I am more or less an atheist and after abandoning religion at a young age, I found it very hard to find meaning and purpose in life. Many people are in a similar position and as such they adopt a hedonistic lifestyle because they think the only point of life is to maximize pleasure. Or on the flip side you get people with the "puritan work ethic" sort of value system where they work tirelessly in pursuit of external goals such as career promotions, material possessions, etc only to find that after reaching these goals, their lives are just as pointless and meaningless as always.

So, considering that our modern western culture is so absymal and provides a terrible roadmap for how to live your life, I had to turn to philosophy to help me create some sort of framework.

The first philosophy I got into was eastern philosophy, which was piqued by listening to talks by Alan Watts. I expanded this knowledge further from various other sources including Sam Harris, Joseph Goldstein, Thomas Metzinger, Robert Wright, and others, and now it is more or less internalized in me. That said, I still have much to learn since I do not have anywhere near 10,000 hrs of meditation experience, but I intend to stick with it for the rest of my life.

Lately, I have started learning about stoicism which has many parallels with eastern philosophy (specifically some parts Buddhism), and I'm finding it to be very fascinating and useful as well, although I don't know enough to say much about it yet.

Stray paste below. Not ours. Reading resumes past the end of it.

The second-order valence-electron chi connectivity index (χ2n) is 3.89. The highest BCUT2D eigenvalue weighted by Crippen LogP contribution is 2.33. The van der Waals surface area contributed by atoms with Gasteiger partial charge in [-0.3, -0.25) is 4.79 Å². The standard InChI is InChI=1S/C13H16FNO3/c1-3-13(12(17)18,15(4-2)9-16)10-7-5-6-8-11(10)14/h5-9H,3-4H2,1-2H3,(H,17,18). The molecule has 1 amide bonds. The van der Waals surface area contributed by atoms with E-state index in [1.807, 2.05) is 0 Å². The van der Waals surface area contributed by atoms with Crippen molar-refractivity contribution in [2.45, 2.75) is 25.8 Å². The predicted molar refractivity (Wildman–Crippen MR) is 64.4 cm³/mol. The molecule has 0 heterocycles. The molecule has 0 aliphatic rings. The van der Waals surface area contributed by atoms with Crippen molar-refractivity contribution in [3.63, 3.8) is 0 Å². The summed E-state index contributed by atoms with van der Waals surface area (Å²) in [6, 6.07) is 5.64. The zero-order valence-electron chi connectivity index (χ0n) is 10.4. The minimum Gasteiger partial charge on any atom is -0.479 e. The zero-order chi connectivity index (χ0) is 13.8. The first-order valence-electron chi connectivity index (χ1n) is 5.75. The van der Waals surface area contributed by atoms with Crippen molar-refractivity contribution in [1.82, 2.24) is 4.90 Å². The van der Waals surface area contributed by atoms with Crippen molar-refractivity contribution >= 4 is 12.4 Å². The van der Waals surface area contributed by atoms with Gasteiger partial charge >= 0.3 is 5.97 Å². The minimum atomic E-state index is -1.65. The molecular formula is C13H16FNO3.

Once I can understand and internalize stoicism I want to learn about existentialism next. My only real introduction to it was in the form of the novel Crime and Punishment, but I got the sense it's one of the more sophisticated and complex philosophies out there, so I suspect it will probably take a long time to really understand it.

I don't think philosophy is something you can ingest in bite sized little pieces and expect to change your life. I think it is a discipline in the traditional sense and takes work to internalize it and make it a daily part of your life. But without incorporating philosophy and the scientific method into your life, your mind will be filled with the garbage our modern culture produces in the form of tv shows, marketing/corporate propaganda, social media, news sites, etc.